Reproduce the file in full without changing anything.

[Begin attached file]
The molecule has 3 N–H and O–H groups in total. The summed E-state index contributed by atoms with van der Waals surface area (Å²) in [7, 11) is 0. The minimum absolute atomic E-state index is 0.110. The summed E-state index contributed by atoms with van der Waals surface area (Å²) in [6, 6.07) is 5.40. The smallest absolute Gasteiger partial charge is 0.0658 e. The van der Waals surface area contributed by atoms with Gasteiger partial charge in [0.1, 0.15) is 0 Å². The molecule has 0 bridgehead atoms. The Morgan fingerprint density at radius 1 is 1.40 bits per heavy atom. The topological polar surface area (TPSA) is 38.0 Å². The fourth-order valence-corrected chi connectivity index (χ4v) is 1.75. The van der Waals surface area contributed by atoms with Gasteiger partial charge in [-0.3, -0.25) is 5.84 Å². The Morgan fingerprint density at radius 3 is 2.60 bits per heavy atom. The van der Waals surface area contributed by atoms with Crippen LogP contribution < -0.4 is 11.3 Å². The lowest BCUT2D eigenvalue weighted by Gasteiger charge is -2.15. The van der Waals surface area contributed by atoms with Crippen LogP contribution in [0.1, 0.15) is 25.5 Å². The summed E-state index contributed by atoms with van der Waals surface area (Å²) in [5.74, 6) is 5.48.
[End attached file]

The molecule has 3 N–H and O–H groups in total. The summed E-state index contributed by atoms with van der Waals surface area (Å²) in [7, 11) is 0. The minimum absolute atomic E-state index is 0.110. The summed E-state index contributed by atoms with van der Waals surface area (Å²) in [6, 6.07) is 5.40. The smallest absolute Gasteiger partial charge is 0.0658 e. The van der Waals surface area contributed by atoms with Gasteiger partial charge in [0.1, 0.15) is 0 Å². The molecule has 0 bridgehead atoms. The Morgan fingerprint density at radius 1 is 1.40 bits per heavy atom. The topological polar surface area (TPSA) is 38.0 Å². The fourth-order valence-corrected chi connectivity index (χ4v) is 1.75. The van der Waals surface area contributed by atoms with Gasteiger partial charge in [-0.3, -0.25) is 5.84 Å². The Morgan fingerprint density at radius 3 is 2.60 bits per heavy atom. The van der Waals surface area contributed by atoms with Crippen LogP contribution < -0.4 is 11.3 Å². The lowest BCUT2D eigenvalue weighted by Gasteiger charge is -2.15. The van der Waals surface area contributed by atoms with Crippen LogP contribution in [0.1, 0.15) is 25.5 Å². The summed E-state index contributed by atoms with van der Waals surface area (Å²) in [5.74, 6) is 5.48.